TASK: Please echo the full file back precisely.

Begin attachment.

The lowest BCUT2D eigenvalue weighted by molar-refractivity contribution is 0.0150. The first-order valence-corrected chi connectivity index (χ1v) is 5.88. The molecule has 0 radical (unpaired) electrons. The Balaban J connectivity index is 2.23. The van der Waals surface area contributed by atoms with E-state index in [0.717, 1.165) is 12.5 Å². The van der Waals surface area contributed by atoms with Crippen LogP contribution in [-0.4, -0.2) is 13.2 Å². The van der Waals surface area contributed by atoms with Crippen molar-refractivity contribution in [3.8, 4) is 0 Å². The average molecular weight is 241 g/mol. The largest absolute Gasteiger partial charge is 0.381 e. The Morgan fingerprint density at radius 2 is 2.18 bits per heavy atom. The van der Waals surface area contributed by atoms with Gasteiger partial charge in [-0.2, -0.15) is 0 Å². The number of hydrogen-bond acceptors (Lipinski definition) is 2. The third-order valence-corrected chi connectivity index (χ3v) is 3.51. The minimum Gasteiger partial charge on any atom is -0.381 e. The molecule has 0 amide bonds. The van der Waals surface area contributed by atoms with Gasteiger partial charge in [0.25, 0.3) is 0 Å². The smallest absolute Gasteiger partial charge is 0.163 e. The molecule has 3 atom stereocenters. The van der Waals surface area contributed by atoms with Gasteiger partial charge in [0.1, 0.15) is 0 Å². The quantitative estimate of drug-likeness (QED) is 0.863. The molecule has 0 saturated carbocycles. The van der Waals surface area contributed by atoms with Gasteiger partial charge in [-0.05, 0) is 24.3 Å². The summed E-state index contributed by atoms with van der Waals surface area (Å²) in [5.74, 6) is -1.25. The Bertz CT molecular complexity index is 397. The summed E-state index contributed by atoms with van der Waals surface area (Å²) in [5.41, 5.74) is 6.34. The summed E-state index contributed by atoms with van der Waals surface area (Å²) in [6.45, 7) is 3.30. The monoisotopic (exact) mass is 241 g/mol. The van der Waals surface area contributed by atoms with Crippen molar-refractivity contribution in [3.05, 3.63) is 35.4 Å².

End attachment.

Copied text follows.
The lowest BCUT2D eigenvalue weighted by molar-refractivity contribution is 0.0150. The first-order valence-corrected chi connectivity index (χ1v) is 5.88. The molecule has 0 radical (unpaired) electrons. The Balaban J connectivity index is 2.23. The van der Waals surface area contributed by atoms with E-state index in [0.717, 1.165) is 12.5 Å². The van der Waals surface area contributed by atoms with Crippen LogP contribution in [-0.4, -0.2) is 13.2 Å². The van der Waals surface area contributed by atoms with Crippen molar-refractivity contribution in [3.8, 4) is 0 Å². The average molecular weight is 241 g/mol. The largest absolute Gasteiger partial charge is 0.381 e. The Morgan fingerprint density at radius 2 is 2.18 bits per heavy atom. The van der Waals surface area contributed by atoms with Gasteiger partial charge in [-0.2, -0.15) is 0 Å². The number of hydrogen-bond acceptors (Lipinski definition) is 2. The third-order valence-corrected chi connectivity index (χ3v) is 3.51. The minimum Gasteiger partial charge on any atom is -0.381 e. The molecule has 0 amide bonds. The van der Waals surface area contributed by atoms with Gasteiger partial charge in [0.25, 0.3) is 0 Å². The smallest absolute Gasteiger partial charge is 0.163 e. The molecule has 3 atom stereocenters. The van der Waals surface area contributed by atoms with Gasteiger partial charge in [0.1, 0.15) is 0 Å². The quantitative estimate of drug-likeness (QED) is 0.863. The molecule has 0 saturated carbocycles. The van der Waals surface area contributed by atoms with Gasteiger partial charge in [-0.05, 0) is 24.3 Å². The summed E-state index contributed by atoms with van der Waals surface area (Å²) in [5.74, 6) is -1.25. The Bertz CT molecular complexity index is 397. The summed E-state index contributed by atoms with van der Waals surface area (Å²) in [5.41, 5.74) is 6.34. The summed E-state index contributed by atoms with van der Waals surface area (Å²) in [6.45, 7) is 3.30. The monoisotopic (exact) mass is 241 g/mol. The van der Waals surface area contributed by atoms with Crippen molar-refractivity contribution in [3.05, 3.63) is 35.4 Å².